2nd Degree Murder Laws & Charges

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In federal law and in most states, 2nd degree murder is defined as intentional killing that is not premeditated, or a killing that is caused by the person’s lack of concern for human life. Generally, 2nd degree murder is somewhat of a middle ground between first degree murder and voluntary manslaughter.

For instance, say a man comes home from work to find his wife in bed with another man. At a store the next day, the man sees the other man in one of the aisles. He then pulls out a gun and fires it, but hits and kills someone else. That could be viewed in some jurisdictions as second degree murder.

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Second Degree Murder Laws

The precise definition of second degree murder will vary between jurisdictions, but there are some common elements that second degree murder has in all areas. As noted above, the essential elements in second degree murder are different than first degree. While both involve the killing of another person, the mental state of the accused is different.

First degree murder must involve premeditated killing. The killer must be proven to have made a plan to kill the person and he then carried out the plan. Second degree murder does not have the element of premeditation. Instead, there are usually one of three situations that will make up second degree murder:

  • A killing that is done impulsively without a plan, but with malice aforethought.
  • A killing that results from an action that was intended to cause serious harm.
  • A killing that occurs from an act that shows the person’s indifference to human life.

Second Degree Murder Crimes and Charges

These are the most common specific types of crimes associated with second degree murder:

-Impulsive with Malice Aforethought

This is the type of killing that happens in the heat of the moment and does not involve premeditation. At the second the murder happens, the killer does intend to kill but up to that second, he or she did not plan to kill.

For instance, let’s say two men are neighbors, and they have been disagreeing about a fence between their properties. Man 1 visits Man 2, but Man 1 gets angry suddenly and pulls out a gun and kills Man 2.

Man 1 did not plan to kill Man 2, so there was not any premeditation. At the second the murder happened, though, Man 1 did intend to kill due to his anger about the fence, so there was malice aforethought. Most states would consider this second degree murder.

-Killing After Act Intended to Cause Bodily Harm

This type of second degree murder is where the accused intends to cause serious bodily harm with knowledge that death could result from the act. The killer may not want to kill necessarily, but he knows that death could occur.

For instance, say in the above example that Man 1 hits Man 2 in the head with a rock. He may not have intended to kill him and he knew hitting him in the head could kill him.

-Depraved Indifference to Human Life

This type of second degree murder happens when the victim dies because of the accused’s indifference to human life. This generally means that the accused had complete and utter disregard for potential damage to human life that his accident could cause.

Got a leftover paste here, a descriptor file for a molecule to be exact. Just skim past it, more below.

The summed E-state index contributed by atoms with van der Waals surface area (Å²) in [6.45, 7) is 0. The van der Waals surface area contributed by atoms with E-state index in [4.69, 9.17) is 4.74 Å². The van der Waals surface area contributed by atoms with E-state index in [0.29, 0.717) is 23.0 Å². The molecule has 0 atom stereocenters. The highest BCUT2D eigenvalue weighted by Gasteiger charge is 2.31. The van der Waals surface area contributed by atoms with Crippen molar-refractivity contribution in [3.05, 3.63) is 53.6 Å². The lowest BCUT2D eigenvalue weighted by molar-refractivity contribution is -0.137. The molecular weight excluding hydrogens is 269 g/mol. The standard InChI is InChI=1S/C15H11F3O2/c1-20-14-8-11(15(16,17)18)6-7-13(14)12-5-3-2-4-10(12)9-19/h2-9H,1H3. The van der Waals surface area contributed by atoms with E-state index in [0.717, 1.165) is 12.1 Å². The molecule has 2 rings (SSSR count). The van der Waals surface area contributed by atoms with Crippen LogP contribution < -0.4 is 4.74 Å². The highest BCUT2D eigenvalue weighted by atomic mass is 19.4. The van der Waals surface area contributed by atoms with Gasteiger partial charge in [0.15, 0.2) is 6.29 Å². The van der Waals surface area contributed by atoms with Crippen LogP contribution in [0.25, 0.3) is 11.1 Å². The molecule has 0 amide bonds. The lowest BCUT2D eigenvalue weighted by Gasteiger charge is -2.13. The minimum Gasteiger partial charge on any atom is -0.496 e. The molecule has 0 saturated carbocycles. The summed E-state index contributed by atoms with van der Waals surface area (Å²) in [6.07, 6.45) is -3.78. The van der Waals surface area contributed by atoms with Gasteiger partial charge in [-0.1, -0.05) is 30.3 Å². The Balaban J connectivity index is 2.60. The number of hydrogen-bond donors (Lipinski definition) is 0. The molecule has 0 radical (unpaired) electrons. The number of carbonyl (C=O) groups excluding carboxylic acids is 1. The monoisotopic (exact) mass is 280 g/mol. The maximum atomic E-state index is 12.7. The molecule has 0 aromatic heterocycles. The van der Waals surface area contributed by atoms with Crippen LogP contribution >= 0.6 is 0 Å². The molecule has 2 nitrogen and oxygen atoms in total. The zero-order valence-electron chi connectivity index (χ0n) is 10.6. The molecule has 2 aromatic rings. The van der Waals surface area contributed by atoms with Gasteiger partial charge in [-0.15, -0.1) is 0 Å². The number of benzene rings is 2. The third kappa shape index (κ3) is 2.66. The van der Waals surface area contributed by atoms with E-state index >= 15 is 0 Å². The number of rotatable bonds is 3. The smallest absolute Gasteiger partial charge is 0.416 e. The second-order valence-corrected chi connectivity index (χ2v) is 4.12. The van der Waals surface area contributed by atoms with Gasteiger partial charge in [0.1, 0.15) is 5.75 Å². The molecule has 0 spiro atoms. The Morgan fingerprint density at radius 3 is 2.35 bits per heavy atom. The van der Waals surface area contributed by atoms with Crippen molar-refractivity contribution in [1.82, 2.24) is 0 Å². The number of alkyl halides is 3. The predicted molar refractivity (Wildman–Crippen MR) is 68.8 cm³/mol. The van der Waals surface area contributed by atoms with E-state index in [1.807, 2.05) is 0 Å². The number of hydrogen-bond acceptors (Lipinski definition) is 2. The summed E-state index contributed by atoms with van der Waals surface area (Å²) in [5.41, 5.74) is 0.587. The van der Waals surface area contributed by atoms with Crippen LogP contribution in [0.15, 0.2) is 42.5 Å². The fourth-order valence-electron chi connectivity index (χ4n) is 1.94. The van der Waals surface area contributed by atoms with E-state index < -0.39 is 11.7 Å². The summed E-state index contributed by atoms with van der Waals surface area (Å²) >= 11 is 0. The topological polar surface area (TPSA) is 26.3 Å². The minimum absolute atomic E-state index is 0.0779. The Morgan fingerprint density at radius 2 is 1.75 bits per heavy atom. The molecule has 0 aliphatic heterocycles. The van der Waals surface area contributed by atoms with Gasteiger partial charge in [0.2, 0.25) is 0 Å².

For instance, assume that Man 1 grabbed his shotgun and fired randomly at other people. He did not mean necessarily to kill, but he did not think about the damage his action could cause. This shows indifference to human life.

Second Degree Murder Punishment

There are several factors that will determine how long the sentence will be for a person convicted of second degree murder. First, depending upon the state, the sentence can be different according to the statute. Also, most states will consider any aggravating and mitigating factors that are involved.

For example, a person who has been convicted of crimes in the past could get a longer sentence. Also, if the murder is committed with a firearm, this can bring additional penalties. Some states, such as California, provide additional penalties when the murder is committed against a law enforcement officer.

For many states, the sentence for this crime can range from 15 years to life, depending upon the circumstances. The federal statutes for second degree murder have a great deal of leeway, with a term of any number of years up to life deemed appropriate in certain cases.

For federal crimes, the Federal Sentencing Guidelines state that the judge may increase the penalty if the conduct of the defendant was especially brutal or cruel.

Second Degree Murder Sentencing Guidelines

Many state laws detail specific factors that can make those found guilty of first degree murder subject to harsher sentencing guidelines. Aggravating factors usually include some aspect of the crime or the defendant. Some of the most frequent aggravating factors that can increase the sentence are:

  • Defendant has a previous murder conviction
  • Killing occurred during the commission of another serious crime
  • Victim was a law enforcement officer who was performing his duties at the time
  • Victim was a prosecutor or judge
  • Killing was especially heinous, may have involved torture
  • Defendant laid in wait
  • Defendant used poison
  • Killing involved a bomb

First Degree Murder Statute of Limitations

There is no statute of limitations for first degree murder in any US state.


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